Profile: Dr. Jonathan Locust Jr., a story of equity and determination


Contributed from: Office of Equity & Inclusive Excellence

Dr. Jonathan Locust Jr., Associate Vice President of the Office of Equity & Inclusive Excellence at Winona State University.

Lillianna Van De Walker, Features Reporter

Passionate, driven and caring, is how many describe Dr. Jonathan Locust Jr., a mentor to many. Before he became a face of comfort and an advocate for equality and inclusivity at Winona State University, Locust experienced the good, the bad and the ugly. These experiences led Locust toward his dedication for his job as Winona State’s associate vice president of equity and inclusive excellence.

Locust, who now encourages and motivates many, discovered his passions through experiences earlier in life. Locust is now in his late thirties and living in Winona, but he grew up in Cleveland, Ohio. He described where he grew up to be a place that was diverse yet inclusive. 

“I knew, of course, what racism was because we weren’t necessarily treated good a lot of times by law enforcement or sometimes teachers,” Locust said. “But we also lived with, like there was a lot of poor white people in our area too. And the poor black people and the poor white people got along great, I mean because the only thing that was different was they lived in trailer parks and we lived in what they would call the hood. I would say for its time it was a very very inclusive environment because just a lot of people didn’t have anything.”

College, on the other hand, was a different experience for Locust. Locust first attended college in 2003 at Ashland University. This is where Locust really began to realize that rural white people are different from urban white people. 

“I became really, really interested in how these different people and aspects were different,” Locust said.

Two years later, at Ashland University, Locust witnessed one of his good friends be beaten by the police on campus.

“I ended up transferring because obviously I didn’t feel safe in that environment,” Locust said.

Locust transferred to the University of Cincinnati in 2005. Here, Locust met people who introduced him to black Greek organizations. Within the Greek council, they discussed the idea of having events that brought the sororities, fraternities and black Greek organizations together. 

The black Greek organization that Locust was a part of, chose him to be the representative for their group when attending Greek council meetings. In one meeting, Locust threw out an idea about uniting the organizations.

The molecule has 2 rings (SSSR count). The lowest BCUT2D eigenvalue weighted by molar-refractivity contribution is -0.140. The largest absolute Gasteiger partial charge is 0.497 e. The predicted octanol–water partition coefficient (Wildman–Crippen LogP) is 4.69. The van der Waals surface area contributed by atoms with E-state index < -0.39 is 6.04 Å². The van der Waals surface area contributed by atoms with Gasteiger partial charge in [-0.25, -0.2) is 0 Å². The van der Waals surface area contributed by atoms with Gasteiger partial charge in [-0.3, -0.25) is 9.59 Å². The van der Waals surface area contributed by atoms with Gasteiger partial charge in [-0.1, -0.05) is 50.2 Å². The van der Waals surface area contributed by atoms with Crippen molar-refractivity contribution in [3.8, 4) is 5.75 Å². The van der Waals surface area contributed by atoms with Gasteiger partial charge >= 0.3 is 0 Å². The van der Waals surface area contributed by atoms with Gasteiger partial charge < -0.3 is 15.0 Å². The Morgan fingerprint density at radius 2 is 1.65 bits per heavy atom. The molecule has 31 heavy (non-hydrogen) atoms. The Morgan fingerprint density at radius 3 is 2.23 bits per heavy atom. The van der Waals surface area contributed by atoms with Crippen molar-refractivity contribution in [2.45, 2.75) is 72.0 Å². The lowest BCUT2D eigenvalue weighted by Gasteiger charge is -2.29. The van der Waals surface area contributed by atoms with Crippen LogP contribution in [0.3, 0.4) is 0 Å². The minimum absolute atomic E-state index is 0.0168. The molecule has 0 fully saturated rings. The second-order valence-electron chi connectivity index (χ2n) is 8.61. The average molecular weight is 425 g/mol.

“So what we did was we invited one of the sororities to our house and we cooked them soul food,” Locust said. He explained that they started a tradition where each house would continue to invite the other sororities, fraternities or black Greek organizations over to cook them food. They enjoyed each other’s meals while also getting to know more about one another.

“As I started basically this business of throwing events and parties, I started to really understand the intricacies of people’s cultures, which fascinated me. And then I was like, okay, is this something that I could actually do and be able to pursue this more full time?” Locust said.

All of these experiences led Locust to pursue his career as a resiliency strategist/researcher. When Locust got the opportunity to work at Winona State and was deciding if he was going to join the staff, he read a lot of wonderful things online about the university and its faculty. 

“So the challenging thing was, we [Locust’s family] didn’t have any family here…Once we actually got here and once I interviewed, not only was it what I thought was very, very welcoming, but it was a space where equity work and diversity work will really be prioritized, and I felt that it was a priority here,” Locust said. “And then knowing that, I’m like, well yeah, this is worth us moving from Ohio. Without family, without friends, and without having a network here because of that commitment that I got from interviewing.”

Ventress Herron, a student at Winona State University, knows Locust to be a charismatic, goal oriented man. He described Locust to be someone who keeps the best interests in mind for his students, people of color and other minorities.

Herron described Locust as, “a welcoming face.”

Herron has known Locust for a long time. Ever since Herron met him, Locust has been there for him as a mentor and guide to help him figure out how to balance things in his life. 

“A few years back he helped me make an outline to help me figure out what I was gonna do and how I was gonna stay focused and locked in,” Herron said.

Herron told a story encapsulating how Locust is actively trying to center what is best for his students. He shared that Locust gathered a group of black individuals and created a safe space for them where they could gather and discuss issues. Locust would take these concerns to heart and do his best to resolve those issues.

“It’s a better day experience type of deal,” Herron said.